Now, you could make that same accusation to me in an attempt to defend your position, but I'm not emotionally tied to this - I don't care what wins out as the cause of tides other than wanting that winner to be the correct answer, and I approach everything else in science and every other field on the exact same basis - you should never develop an emotional bond to a theory, but be ready to ditch it in an instant as soon as a fatal flaw appears with it. That means that I test the proposed mechanisms to see if they really do what's claimed of them. If you look back a few posts (to reply #144), you'll see that this is absolutely true - I shifted position radically when I realised why you thought centrifutal/centripetal force had a role in tides because I suddenly saw such a strong parallel between the two systems (ball swinging round in circles at end of a string, and planet/moon held in orbit by gravity acting like invisible strings) that I thought the difference in the proposed mechanism might be an artificial one caused by an inadequate technical definition of centripetal/centrifugal, and I was happy to think that you might therefore be right. However, when I wrote my next post (reply #146), I ruled that out because I realised that there was a key difference between the two cases in that the bulges remain in the gravity case when the rotation is removed, thereby proving that it cannot be driven by centripetal/centrifugal force. That was the point where the case was proved, and everything since then is about you failing to get that point while you remain superglued to a disproved position.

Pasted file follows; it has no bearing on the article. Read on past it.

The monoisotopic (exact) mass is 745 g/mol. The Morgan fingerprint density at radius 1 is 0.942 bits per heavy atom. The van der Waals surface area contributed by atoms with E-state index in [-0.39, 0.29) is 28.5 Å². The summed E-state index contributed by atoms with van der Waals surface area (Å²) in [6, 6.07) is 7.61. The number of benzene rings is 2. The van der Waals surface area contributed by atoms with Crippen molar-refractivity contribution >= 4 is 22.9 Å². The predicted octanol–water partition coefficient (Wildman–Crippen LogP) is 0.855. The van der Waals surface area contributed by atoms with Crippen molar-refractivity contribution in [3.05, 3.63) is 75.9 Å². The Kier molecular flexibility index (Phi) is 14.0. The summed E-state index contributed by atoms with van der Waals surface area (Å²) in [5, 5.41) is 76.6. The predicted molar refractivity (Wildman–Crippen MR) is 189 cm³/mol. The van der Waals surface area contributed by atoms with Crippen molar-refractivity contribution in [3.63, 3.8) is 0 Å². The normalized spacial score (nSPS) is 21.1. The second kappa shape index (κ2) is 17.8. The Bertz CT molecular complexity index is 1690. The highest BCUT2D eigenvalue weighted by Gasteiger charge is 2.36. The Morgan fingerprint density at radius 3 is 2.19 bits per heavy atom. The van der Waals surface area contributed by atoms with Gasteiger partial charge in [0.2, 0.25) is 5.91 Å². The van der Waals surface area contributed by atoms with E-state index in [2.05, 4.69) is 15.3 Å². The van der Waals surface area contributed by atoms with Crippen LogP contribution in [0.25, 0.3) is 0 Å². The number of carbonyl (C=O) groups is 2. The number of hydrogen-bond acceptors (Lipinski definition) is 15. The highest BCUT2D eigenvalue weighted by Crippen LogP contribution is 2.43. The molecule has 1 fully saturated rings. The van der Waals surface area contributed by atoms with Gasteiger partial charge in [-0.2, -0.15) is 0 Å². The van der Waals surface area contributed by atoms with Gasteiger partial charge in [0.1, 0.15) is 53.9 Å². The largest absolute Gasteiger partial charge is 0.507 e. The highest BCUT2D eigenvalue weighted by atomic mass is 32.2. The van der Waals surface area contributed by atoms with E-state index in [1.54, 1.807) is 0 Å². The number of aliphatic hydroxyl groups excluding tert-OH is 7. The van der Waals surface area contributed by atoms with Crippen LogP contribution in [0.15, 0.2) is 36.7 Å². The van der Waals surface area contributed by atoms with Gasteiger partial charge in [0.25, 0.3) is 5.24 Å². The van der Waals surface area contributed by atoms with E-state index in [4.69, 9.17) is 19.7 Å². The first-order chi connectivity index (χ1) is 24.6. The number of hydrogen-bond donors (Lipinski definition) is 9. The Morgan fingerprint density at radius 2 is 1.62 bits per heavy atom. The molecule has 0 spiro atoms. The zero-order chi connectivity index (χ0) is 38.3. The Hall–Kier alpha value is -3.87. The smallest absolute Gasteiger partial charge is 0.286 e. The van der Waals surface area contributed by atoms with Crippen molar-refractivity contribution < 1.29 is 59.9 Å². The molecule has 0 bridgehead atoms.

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You are wrong even on the “social” history of the issue.

No I'm not - I see monkeys making bad decisions practically everywhere. There's a reason why China is heading for world domination, because they have people with a significantly higher level of expertise making decisions there without having to pander to people of lesser minds. They still make woeful decisions most of the time, of course, because even those people with higher expertise are poor thinkers, but they are better than average, and that adds up to a big economic advantage over time.

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What actually happens is the other way around. Your model is even called by many the standard model, because many people like you, physicists included, keep in their minds erroneous ideas already corrected by the few …